As discussed in our Client Alert distributed last week1, on April 5, 2012 President Obama signed into law the Jumpstart Our Business Startups Act (the “JOBS Act” or the “Act”).  Some parts of the Act, such as the new category of “emerging growth companies” and the new thresholds for registration and deregistration under Sections 12(g) and 15(e) of the Securities Exchange Act, became effective immediately, while others, such as the “crowdfunding” exemption, require SEC rulemaking before becoming effective.  

On April 23, 2012, the SEC issued the following strongly-worded reminder that persons engaged in crowdfunding activities prior to adoption of final rules will be viewed as violating the federal securities laws and thus potentially subject to enforcement actions by the SEC and state securities regulators:  

On April 5, 2012, the Jumpstart Our Business Startups (JOBS) Act was signed into law. The Act requires the Commission to adopt rules to implement a new exemption that will allow crowdfunding. Until then, we are reminding issuers that any offers or sales of securities purporting to rely on the crowdfunding exemption would be unlawful under the federal securities laws.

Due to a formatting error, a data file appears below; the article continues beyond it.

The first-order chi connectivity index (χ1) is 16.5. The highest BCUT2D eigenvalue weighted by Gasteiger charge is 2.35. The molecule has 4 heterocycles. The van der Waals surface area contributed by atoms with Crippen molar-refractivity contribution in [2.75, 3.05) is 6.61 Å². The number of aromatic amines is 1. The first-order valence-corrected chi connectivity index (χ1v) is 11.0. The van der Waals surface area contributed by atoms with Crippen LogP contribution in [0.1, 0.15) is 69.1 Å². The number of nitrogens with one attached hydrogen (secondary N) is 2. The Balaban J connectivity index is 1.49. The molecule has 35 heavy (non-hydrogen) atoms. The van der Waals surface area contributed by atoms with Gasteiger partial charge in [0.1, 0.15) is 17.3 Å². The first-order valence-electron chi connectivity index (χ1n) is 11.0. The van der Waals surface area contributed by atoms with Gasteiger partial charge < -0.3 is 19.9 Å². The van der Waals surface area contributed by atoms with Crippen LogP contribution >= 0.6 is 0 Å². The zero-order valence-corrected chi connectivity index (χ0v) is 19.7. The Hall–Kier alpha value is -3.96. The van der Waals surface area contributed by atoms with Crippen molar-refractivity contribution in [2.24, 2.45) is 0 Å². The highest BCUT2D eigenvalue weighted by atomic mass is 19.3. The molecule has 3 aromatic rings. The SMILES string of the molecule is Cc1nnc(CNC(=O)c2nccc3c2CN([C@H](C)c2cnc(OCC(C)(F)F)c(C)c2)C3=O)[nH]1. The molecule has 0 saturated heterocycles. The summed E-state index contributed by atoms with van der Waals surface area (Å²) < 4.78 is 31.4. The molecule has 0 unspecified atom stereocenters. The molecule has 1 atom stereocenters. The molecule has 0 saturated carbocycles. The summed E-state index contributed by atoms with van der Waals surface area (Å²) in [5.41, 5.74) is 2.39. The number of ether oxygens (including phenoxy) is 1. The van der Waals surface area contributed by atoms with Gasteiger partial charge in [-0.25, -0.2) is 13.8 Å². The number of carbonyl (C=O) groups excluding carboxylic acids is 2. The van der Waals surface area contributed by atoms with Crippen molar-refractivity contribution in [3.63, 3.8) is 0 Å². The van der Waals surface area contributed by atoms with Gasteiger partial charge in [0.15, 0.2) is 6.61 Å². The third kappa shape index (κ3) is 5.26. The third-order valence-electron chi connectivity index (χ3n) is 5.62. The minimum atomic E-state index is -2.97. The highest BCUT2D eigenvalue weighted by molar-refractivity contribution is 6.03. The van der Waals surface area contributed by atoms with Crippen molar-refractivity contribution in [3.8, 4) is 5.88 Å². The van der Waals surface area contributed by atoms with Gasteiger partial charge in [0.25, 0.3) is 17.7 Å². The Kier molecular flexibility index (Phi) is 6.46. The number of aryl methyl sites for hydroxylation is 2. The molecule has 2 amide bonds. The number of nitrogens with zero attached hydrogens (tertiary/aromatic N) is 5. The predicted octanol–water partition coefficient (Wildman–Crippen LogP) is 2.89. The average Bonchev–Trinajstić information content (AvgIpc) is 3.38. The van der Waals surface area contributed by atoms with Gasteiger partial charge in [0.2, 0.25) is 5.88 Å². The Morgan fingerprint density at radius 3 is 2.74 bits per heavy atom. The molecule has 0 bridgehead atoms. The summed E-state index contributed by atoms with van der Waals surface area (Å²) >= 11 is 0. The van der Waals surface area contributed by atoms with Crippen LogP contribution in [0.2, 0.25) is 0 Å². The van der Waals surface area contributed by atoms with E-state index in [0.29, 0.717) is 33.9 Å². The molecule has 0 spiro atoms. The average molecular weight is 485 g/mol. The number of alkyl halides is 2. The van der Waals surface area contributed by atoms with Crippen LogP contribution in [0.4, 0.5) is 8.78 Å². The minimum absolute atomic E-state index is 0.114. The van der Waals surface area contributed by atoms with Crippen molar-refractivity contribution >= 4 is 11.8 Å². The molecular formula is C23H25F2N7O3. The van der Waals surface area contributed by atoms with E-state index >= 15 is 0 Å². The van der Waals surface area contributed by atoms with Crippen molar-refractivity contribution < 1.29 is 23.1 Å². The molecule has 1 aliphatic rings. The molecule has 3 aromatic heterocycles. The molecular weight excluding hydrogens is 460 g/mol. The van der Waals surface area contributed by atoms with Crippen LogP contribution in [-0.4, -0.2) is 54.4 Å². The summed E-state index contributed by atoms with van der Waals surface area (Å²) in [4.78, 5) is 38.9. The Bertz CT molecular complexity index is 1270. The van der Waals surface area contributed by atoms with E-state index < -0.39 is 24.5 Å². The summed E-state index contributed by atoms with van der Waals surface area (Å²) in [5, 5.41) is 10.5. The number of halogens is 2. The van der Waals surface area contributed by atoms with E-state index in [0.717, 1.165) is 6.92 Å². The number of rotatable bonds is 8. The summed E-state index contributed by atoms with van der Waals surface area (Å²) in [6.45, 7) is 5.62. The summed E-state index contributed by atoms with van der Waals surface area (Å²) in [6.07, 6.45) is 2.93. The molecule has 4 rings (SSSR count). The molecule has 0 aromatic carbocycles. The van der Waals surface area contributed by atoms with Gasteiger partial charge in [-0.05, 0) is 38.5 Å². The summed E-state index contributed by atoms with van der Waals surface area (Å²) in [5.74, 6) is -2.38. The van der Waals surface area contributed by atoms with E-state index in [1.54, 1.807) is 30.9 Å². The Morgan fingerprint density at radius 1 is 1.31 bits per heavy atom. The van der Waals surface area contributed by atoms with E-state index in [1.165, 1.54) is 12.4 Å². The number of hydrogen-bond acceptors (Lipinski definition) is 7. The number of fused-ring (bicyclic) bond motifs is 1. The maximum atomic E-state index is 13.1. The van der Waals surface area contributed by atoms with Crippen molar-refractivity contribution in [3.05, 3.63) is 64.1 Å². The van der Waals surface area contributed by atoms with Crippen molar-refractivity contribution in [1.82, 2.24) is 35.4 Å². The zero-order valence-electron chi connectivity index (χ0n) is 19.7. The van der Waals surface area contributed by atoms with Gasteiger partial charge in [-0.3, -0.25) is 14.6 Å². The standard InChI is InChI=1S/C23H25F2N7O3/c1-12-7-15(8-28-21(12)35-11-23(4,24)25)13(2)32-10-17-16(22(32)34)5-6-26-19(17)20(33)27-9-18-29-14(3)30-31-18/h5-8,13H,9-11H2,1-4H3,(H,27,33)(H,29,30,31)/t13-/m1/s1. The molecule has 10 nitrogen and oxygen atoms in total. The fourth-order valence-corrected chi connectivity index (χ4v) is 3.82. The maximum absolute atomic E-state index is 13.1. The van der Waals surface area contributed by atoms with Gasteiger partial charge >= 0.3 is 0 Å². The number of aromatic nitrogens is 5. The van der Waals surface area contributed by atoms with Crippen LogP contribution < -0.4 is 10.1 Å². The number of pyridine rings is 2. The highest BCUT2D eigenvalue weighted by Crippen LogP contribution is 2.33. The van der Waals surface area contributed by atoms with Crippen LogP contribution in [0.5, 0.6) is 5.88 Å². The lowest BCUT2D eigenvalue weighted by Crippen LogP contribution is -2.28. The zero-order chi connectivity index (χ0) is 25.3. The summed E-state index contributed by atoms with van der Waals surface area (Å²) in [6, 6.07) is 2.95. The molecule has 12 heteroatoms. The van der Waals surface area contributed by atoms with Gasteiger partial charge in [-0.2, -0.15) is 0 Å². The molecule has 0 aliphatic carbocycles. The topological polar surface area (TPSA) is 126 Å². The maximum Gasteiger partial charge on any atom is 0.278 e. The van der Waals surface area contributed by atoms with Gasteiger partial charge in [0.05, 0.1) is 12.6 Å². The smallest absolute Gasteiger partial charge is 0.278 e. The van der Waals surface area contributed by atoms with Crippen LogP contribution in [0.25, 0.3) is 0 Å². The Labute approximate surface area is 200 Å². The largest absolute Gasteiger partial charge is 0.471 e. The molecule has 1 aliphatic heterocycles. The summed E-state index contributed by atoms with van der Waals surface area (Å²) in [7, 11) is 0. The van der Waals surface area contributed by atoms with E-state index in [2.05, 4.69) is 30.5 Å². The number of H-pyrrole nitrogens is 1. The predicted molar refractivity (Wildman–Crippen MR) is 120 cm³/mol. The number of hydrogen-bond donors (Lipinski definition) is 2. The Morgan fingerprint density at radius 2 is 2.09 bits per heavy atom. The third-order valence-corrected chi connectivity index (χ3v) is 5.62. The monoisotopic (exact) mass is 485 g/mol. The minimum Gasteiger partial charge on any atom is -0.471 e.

This statement follows on the heels of a civil enforcement action brought by the SEC only five days after passage of the Act against a Silicon Valley man who, according to the SEC’s press release, “raised millions for two Internet start-ups by falsely promising investors that his companies were on the verge of undergoing successful initial public offerings and were well on their way to becoming the ‘next Google.’”

Although the offerings were not, strictly speaking, conducted as crowdfunded offerings, the broad-based nature of the offerings (which raised over $7 million from more than 100 “largely inexperienced” investors) presented investor protection concerns similar to those posed by crowdfunding.  

Together, these SEC actions send a strong message that the SEC will continue to pursue illegal crowdfunding activities while it works to complete the rulemaking mandated by Title III of the JOBS Act.  

We will continue to provide updates as rules are proposed and circumstances warrant.